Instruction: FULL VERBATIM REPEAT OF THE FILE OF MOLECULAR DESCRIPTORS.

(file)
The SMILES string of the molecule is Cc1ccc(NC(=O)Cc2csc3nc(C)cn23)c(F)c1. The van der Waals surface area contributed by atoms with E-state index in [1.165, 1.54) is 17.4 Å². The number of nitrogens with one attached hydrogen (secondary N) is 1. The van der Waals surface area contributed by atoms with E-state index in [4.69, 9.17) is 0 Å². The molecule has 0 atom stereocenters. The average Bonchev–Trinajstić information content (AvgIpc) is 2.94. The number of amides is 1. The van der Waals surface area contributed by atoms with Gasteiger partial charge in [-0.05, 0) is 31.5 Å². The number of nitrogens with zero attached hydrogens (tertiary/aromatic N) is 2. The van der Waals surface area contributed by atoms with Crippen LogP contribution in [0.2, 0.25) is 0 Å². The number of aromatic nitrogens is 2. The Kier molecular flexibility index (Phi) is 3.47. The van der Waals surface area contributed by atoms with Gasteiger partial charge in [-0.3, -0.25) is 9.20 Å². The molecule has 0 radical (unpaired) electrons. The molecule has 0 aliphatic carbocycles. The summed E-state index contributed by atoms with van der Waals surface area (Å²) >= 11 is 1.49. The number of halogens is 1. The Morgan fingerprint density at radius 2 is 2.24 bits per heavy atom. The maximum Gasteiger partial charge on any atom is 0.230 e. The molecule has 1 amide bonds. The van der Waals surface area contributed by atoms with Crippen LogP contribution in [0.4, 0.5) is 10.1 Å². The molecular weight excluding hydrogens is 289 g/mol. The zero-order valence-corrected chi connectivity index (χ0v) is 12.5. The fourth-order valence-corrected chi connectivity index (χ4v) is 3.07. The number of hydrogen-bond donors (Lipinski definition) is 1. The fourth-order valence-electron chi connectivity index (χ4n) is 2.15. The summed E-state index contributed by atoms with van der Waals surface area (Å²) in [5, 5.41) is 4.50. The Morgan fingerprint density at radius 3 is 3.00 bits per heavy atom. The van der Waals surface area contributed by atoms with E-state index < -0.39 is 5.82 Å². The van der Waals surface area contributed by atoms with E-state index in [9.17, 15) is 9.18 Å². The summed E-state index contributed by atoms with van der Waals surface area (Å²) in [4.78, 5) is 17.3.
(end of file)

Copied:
The SMILES string of the molecule is Cc1ccc(NC(=O)Cc2csc3nc(C)cn23)c(F)c1. The van der Waals surface area contributed by atoms with E-state index in [1.165, 1.54) is 17.4 Å². The number of nitrogens with one attached hydrogen (secondary N) is 1. The van der Waals surface area contributed by atoms with E-state index in [4.69, 9.17) is 0 Å². The molecule has 0 atom stereocenters. The average Bonchev–Trinajstić information content (AvgIpc) is 2.94. The number of amides is 1. The van der Waals surface area contributed by atoms with Gasteiger partial charge in [-0.05, 0) is 31.5 Å². The number of nitrogens with zero attached hydrogens (tertiary/aromatic N) is 2. The van der Waals surface area contributed by atoms with Crippen LogP contribution in [0.2, 0.25) is 0 Å². The number of aromatic nitrogens is 2. The Kier molecular flexibility index (Phi) is 3.47. The van der Waals surface area contributed by atoms with Gasteiger partial charge in [-0.3, -0.25) is 9.20 Å². The molecule has 0 radical (unpaired) electrons. The molecule has 0 aliphatic carbocycles. The summed E-state index contributed by atoms with van der Waals surface area (Å²) >= 11 is 1.49. The number of halogens is 1. The Morgan fingerprint density at radius 2 is 2.24 bits per heavy atom. The maximum Gasteiger partial charge on any atom is 0.230 e. The molecule has 1 amide bonds. The van der Waals surface area contributed by atoms with Crippen LogP contribution in [0.4, 0.5) is 10.1 Å². The molecular weight excluding hydrogens is 289 g/mol. The zero-order valence-corrected chi connectivity index (χ0v) is 12.5. The fourth-order valence-corrected chi connectivity index (χ4v) is 3.07. The number of hydrogen-bond donors (Lipinski definition) is 1. The fourth-order valence-electron chi connectivity index (χ4n) is 2.15. The summed E-state index contributed by atoms with van der Waals surface area (Å²) in [5, 5.41) is 4.50. The Morgan fingerprint density at radius 3 is 3.00 bits per heavy atom. The van der Waals surface area contributed by atoms with E-state index < -0.39 is 5.82 Å². The van der Waals surface area contributed by atoms with E-state index in [9.17, 15) is 9.18 Å². The summed E-state index contributed by atoms with van der Waals surface area (Å²) in [4.78, 5) is 17.3.